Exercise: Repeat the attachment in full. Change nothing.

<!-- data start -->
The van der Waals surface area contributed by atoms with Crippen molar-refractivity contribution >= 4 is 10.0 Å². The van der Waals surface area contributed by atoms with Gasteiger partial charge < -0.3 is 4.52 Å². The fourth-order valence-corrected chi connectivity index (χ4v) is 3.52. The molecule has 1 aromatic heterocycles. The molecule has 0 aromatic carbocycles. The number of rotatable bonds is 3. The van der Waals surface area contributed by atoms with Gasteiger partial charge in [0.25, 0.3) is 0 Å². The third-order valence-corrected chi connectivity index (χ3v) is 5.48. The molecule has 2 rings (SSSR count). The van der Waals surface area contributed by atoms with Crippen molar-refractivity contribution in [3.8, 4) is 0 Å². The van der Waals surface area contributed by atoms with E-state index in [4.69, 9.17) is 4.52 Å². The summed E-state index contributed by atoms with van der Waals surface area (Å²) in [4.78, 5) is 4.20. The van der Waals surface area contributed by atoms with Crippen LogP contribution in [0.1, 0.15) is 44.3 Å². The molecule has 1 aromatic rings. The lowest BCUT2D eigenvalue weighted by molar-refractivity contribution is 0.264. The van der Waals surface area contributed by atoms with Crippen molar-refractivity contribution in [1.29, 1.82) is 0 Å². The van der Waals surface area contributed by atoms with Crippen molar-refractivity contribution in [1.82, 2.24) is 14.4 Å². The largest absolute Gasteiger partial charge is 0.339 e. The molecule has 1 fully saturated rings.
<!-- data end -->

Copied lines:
The van der Waals surface area contributed by atoms with Crippen molar-refractivity contribution >= 4 is 10.0 Å². The van der Waals surface area contributed by atoms with Gasteiger partial charge < -0.3 is 4.52 Å². The fourth-order valence-corrected chi connectivity index (χ4v) is 3.52. The molecule has 1 aromatic heterocycles. The molecule has 0 aromatic carbocycles. The number of rotatable bonds is 3. The van der Waals surface area contributed by atoms with Gasteiger partial charge in [0.25, 0.3) is 0 Å². The third-order valence-corrected chi connectivity index (χ3v) is 5.48. The molecule has 2 rings (SSSR count). The van der Waals surface area contributed by atoms with Crippen molar-refractivity contribution in [3.8, 4) is 0 Å². The van der Waals surface area contributed by atoms with E-state index in [4.69, 9.17) is 4.52 Å². The summed E-state index contributed by atoms with van der Waals surface area (Å²) in [4.78, 5) is 4.20. The van der Waals surface area contributed by atoms with Crippen LogP contribution in [0.1, 0.15) is 44.3 Å². The molecule has 1 aromatic rings. The lowest BCUT2D eigenvalue weighted by molar-refractivity contribution is 0.264. The van der Waals surface area contributed by atoms with Crippen molar-refractivity contribution in [1.29, 1.82) is 0 Å². The van der Waals surface area contributed by atoms with Crippen molar-refractivity contribution in [1.82, 2.24) is 14.4 Å². The largest absolute Gasteiger partial charge is 0.339 e. The molecule has 1 fully saturated rings.